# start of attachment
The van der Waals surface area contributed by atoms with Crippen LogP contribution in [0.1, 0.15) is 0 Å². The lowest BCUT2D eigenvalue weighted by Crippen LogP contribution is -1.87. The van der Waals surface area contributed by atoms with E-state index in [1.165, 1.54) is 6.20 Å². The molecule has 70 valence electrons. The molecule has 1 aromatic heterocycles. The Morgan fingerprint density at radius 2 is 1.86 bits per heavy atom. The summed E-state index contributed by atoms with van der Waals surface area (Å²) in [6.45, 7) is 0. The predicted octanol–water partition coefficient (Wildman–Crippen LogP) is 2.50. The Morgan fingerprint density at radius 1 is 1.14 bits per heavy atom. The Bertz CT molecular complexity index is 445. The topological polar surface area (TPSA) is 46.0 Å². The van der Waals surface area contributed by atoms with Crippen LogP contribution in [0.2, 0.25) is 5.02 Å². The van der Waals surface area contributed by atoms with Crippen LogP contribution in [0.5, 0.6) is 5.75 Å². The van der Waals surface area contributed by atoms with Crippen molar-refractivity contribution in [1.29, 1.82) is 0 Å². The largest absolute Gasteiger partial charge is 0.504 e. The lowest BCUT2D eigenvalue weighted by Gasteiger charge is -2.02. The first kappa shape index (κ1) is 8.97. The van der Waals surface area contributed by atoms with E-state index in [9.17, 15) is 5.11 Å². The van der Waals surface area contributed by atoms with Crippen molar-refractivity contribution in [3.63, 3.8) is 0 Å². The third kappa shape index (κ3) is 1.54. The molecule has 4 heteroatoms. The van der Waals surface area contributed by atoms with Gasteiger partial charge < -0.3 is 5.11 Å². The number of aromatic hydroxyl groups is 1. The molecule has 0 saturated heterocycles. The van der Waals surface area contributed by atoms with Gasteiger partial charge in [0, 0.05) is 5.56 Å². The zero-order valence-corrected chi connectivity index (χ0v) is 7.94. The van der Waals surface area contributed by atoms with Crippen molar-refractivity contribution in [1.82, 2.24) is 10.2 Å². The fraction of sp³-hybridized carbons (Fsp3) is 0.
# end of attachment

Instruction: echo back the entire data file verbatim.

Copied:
The van der Waals surface area contributed by atoms with Crippen LogP contribution in [0.1, 0.15) is 0 Å². The lowest BCUT2D eigenvalue weighted by Crippen LogP contribution is -1.87. The van der Waals surface area contributed by atoms with E-state index in [1.165, 1.54) is 6.20 Å². The molecule has 70 valence electrons. The molecule has 1 aromatic heterocycles. The Morgan fingerprint density at radius 2 is 1.86 bits per heavy atom. The summed E-state index contributed by atoms with van der Waals surface area (Å²) in [6.45, 7) is 0. The predicted octanol–water partition coefficient (Wildman–Crippen LogP) is 2.50. The Morgan fingerprint density at radius 1 is 1.14 bits per heavy atom. The Bertz CT molecular complexity index is 445. The topological polar surface area (TPSA) is 46.0 Å². The van der Waals surface area contributed by atoms with Crippen LogP contribution in [0.2, 0.25) is 5.02 Å². The van der Waals surface area contributed by atoms with Crippen LogP contribution in [0.5, 0.6) is 5.75 Å². The van der Waals surface area contributed by atoms with Crippen molar-refractivity contribution in [1.29, 1.82) is 0 Å². The largest absolute Gasteiger partial charge is 0.504 e. The lowest BCUT2D eigenvalue weighted by Gasteiger charge is -2.02. The first kappa shape index (κ1) is 8.97. The van der Waals surface area contributed by atoms with E-state index in [9.17, 15) is 5.11 Å². The van der Waals surface area contributed by atoms with Crippen molar-refractivity contribution in [3.63, 3.8) is 0 Å². The third kappa shape index (κ3) is 1.54. The molecule has 4 heteroatoms. The van der Waals surface area contributed by atoms with Gasteiger partial charge < -0.3 is 5.11 Å². The number of aromatic hydroxyl groups is 1. The molecule has 0 saturated heterocycles. The van der Waals surface area contributed by atoms with Gasteiger partial charge in [0, 0.05) is 5.56 Å². The zero-order valence-corrected chi connectivity index (χ0v) is 7.94. The van der Waals surface area contributed by atoms with Crippen molar-refractivity contribution in [1.82, 2.24) is 10.2 Å². The fraction of sp³-hybridized carbons (Fsp3) is 0.